I want to be a part of an Asian American community that asks hard questions about faith, that wrestles with God like Jacob did. I want to affirm the wonderful traditions of my ancestors and the ancestors of my ancestors’ neighboring countries. I want to know how a God-incarnated poor Jewish man relates to my hyphenated-American identity. I want to collectively extend the arm of humble love and hopeful peace with our Black American siblings as there’s so much pain and mystery between our two peoples. I want to be a part of a community that embraces doubt, loss of faith, and emotional struggle as a part of the collective spirituality. I want my pastors to struggle with their faith before my eyes so I know that I can pastor them, and them me when I struggle. And so on and so forth goes the dream.

As a former church planter in Sacramento, CA my experience was different than I had expected. I tried to start a community very similar to the one that Dan Ra describes seeking. However, my intent was never to attract Asian Americans. We ended up being exclusively Asian American. It did not work. What started as a dream and vision to reach people far away from God through our openness and transparency soon became something mainly about Sunday worship and how we could build critical mass so that their Asian American friends would want to come visit and eventually connect. They wanted something different and had hoped I would bring it to the 2nd & 3rd gen Asian American community. I gave in and tried, but my heart just wasn’t in it.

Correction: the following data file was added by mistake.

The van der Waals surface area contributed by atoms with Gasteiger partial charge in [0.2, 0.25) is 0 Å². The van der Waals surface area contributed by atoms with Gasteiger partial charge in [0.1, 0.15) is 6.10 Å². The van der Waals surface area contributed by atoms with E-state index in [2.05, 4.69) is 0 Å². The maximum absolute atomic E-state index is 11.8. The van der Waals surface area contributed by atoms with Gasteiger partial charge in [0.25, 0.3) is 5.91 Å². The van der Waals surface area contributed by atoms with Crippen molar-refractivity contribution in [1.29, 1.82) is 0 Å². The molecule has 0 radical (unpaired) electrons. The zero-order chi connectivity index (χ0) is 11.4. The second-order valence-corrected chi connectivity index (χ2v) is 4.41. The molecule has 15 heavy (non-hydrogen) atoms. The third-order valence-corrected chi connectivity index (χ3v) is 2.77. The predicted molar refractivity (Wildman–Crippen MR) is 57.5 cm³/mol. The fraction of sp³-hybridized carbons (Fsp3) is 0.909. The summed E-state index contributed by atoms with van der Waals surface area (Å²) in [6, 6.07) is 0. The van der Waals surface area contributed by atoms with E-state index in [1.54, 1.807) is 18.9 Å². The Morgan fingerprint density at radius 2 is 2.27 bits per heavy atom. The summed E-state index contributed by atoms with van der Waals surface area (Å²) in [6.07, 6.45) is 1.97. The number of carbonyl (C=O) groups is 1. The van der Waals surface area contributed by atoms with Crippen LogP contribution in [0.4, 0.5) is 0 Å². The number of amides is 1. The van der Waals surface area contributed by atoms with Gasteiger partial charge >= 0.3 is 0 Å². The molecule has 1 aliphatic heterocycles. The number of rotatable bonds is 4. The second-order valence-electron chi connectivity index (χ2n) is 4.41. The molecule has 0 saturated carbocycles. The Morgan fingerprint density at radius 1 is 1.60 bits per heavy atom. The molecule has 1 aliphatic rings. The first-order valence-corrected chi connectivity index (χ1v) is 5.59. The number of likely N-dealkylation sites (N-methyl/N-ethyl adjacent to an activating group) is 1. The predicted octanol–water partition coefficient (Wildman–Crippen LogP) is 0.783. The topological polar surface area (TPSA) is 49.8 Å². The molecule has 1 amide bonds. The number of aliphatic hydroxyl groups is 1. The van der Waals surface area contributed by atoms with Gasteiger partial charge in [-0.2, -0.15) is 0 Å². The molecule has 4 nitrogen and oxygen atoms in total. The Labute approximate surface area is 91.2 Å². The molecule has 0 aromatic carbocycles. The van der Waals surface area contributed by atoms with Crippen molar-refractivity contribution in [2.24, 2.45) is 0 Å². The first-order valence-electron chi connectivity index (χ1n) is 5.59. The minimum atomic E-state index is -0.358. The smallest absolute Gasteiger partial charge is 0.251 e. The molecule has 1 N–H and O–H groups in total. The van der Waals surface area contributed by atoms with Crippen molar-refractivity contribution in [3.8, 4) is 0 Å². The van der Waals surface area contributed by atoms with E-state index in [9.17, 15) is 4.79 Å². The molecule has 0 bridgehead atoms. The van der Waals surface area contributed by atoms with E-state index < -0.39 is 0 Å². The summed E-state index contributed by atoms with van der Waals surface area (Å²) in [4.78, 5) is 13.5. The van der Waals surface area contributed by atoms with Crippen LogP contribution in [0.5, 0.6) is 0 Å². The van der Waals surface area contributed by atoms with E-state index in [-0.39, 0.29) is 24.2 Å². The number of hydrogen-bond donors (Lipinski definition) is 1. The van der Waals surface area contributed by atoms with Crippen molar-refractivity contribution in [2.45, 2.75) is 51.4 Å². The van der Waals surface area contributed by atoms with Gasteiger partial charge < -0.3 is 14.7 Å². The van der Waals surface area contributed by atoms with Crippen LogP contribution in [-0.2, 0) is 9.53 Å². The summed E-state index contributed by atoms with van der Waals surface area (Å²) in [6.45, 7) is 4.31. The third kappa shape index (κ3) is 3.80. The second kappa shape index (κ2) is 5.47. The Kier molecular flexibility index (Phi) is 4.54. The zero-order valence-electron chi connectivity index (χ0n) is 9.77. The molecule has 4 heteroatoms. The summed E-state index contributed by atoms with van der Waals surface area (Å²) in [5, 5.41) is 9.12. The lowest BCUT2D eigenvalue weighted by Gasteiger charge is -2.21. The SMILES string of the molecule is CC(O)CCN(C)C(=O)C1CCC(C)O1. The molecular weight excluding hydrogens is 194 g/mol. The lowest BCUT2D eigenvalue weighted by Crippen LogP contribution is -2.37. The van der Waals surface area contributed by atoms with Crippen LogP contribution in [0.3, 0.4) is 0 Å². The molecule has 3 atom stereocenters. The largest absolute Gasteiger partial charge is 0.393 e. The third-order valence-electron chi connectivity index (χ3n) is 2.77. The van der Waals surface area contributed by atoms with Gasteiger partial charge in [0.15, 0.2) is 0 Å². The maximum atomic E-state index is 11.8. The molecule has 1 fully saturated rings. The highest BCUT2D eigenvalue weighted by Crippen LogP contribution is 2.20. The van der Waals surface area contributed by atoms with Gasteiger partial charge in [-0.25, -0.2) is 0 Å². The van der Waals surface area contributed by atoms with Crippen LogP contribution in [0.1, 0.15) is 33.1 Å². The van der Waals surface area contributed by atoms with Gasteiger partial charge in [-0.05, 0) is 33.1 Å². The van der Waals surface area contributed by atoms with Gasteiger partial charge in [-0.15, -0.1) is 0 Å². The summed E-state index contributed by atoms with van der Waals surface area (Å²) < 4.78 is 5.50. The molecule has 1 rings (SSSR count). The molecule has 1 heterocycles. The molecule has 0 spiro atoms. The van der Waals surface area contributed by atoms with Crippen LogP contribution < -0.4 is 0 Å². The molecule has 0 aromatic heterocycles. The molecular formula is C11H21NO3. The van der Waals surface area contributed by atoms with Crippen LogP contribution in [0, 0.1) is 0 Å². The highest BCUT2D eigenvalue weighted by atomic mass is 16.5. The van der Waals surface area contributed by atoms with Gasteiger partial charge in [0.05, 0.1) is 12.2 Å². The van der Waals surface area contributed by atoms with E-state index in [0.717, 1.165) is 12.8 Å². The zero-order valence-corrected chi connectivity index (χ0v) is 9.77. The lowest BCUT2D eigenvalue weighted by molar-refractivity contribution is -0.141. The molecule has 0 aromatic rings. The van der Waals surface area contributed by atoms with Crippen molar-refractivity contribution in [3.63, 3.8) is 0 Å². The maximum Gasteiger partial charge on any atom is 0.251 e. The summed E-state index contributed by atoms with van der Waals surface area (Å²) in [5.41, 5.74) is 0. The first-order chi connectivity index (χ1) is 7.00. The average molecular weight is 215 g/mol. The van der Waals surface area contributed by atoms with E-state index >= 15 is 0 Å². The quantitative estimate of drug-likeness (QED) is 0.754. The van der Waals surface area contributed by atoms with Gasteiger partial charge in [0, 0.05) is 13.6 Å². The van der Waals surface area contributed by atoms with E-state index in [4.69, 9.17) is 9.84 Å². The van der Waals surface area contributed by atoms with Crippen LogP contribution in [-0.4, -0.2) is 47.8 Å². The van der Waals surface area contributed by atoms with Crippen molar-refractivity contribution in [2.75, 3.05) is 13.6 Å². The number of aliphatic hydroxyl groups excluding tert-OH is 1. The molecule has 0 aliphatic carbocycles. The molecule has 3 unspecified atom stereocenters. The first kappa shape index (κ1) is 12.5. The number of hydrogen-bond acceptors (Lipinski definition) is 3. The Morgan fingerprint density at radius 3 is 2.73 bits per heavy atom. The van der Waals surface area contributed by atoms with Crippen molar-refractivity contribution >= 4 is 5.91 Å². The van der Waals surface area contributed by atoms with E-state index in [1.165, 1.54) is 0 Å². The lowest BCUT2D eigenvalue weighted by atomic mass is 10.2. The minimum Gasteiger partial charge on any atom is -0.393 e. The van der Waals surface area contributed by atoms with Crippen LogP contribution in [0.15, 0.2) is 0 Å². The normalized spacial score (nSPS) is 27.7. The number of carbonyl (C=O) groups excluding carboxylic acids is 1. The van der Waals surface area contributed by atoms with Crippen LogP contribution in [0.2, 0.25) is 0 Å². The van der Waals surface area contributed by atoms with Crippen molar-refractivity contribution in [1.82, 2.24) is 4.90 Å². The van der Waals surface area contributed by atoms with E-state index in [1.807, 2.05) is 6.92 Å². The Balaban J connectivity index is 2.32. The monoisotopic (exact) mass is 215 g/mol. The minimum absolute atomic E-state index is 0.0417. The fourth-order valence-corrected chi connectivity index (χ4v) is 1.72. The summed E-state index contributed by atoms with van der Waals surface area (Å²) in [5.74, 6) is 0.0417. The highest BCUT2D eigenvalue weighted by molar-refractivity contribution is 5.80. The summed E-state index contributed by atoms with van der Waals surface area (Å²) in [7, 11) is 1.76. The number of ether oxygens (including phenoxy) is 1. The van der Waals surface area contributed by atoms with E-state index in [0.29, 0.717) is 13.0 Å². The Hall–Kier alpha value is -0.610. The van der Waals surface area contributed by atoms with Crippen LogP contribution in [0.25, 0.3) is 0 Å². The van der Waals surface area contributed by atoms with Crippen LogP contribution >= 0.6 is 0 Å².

Through my experience I left feeling like not only was my dream for a community of real people seeking conversations about God and faith, and how to love God and love others more practically, but that Asian Americans don’t seek this. They had to be distinctly separate. As my journey has placed me in a similar path as Ra’s I find my tension being in that I want to see–and be a part of–a community much like he describes, yet at the same feeling like celebrating culture and ethnic identity must play a role in this. My dream has become convoluted and even more difficult to see realized. Yet, for some reason, I have hope that somehow like minds will verge and something will begin drawing us together. Where, when and how are questions I cannot answer at this time though.